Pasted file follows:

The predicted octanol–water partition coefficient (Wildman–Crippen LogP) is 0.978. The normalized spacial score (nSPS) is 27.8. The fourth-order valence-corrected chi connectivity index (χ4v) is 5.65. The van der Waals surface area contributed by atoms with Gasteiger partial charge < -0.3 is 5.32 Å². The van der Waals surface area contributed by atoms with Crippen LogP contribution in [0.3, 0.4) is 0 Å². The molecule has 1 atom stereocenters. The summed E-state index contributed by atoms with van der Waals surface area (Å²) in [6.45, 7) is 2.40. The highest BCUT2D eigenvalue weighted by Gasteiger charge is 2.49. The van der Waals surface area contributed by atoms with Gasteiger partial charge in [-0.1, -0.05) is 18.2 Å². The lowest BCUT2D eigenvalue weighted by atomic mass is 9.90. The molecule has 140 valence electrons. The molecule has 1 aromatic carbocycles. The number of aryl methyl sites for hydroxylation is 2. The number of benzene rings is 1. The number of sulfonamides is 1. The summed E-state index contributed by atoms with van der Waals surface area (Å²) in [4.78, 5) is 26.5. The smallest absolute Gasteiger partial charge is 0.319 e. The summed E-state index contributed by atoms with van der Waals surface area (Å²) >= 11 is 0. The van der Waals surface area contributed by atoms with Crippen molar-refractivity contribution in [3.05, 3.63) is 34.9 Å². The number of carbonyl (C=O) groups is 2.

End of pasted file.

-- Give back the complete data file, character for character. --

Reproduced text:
The predicted octanol–water partition coefficient (Wildman–Crippen LogP) is 0.978. The normalized spacial score (nSPS) is 27.8. The fourth-order valence-corrected chi connectivity index (χ4v) is 5.65. The van der Waals surface area contributed by atoms with Gasteiger partial charge < -0.3 is 5.32 Å². The van der Waals surface area contributed by atoms with Crippen LogP contribution in [0.3, 0.4) is 0 Å². The molecule has 1 atom stereocenters. The summed E-state index contributed by atoms with van der Waals surface area (Å²) in [6.45, 7) is 2.40. The highest BCUT2D eigenvalue weighted by Gasteiger charge is 2.49. The van der Waals surface area contributed by atoms with Gasteiger partial charge in [-0.1, -0.05) is 18.2 Å². The lowest BCUT2D eigenvalue weighted by atomic mass is 9.90. The molecule has 140 valence electrons. The molecule has 1 aromatic carbocycles. The number of aryl methyl sites for hydroxylation is 2. The number of benzene rings is 1. The number of sulfonamides is 1. The summed E-state index contributed by atoms with van der Waals surface area (Å²) in [4.78, 5) is 26.5. The smallest absolute Gasteiger partial charge is 0.319 e. The summed E-state index contributed by atoms with van der Waals surface area (Å²) >= 11 is 0. The van der Waals surface area contributed by atoms with Crippen molar-refractivity contribution in [3.05, 3.63) is 34.9 Å². The number of carbonyl (C=O) groups is 2.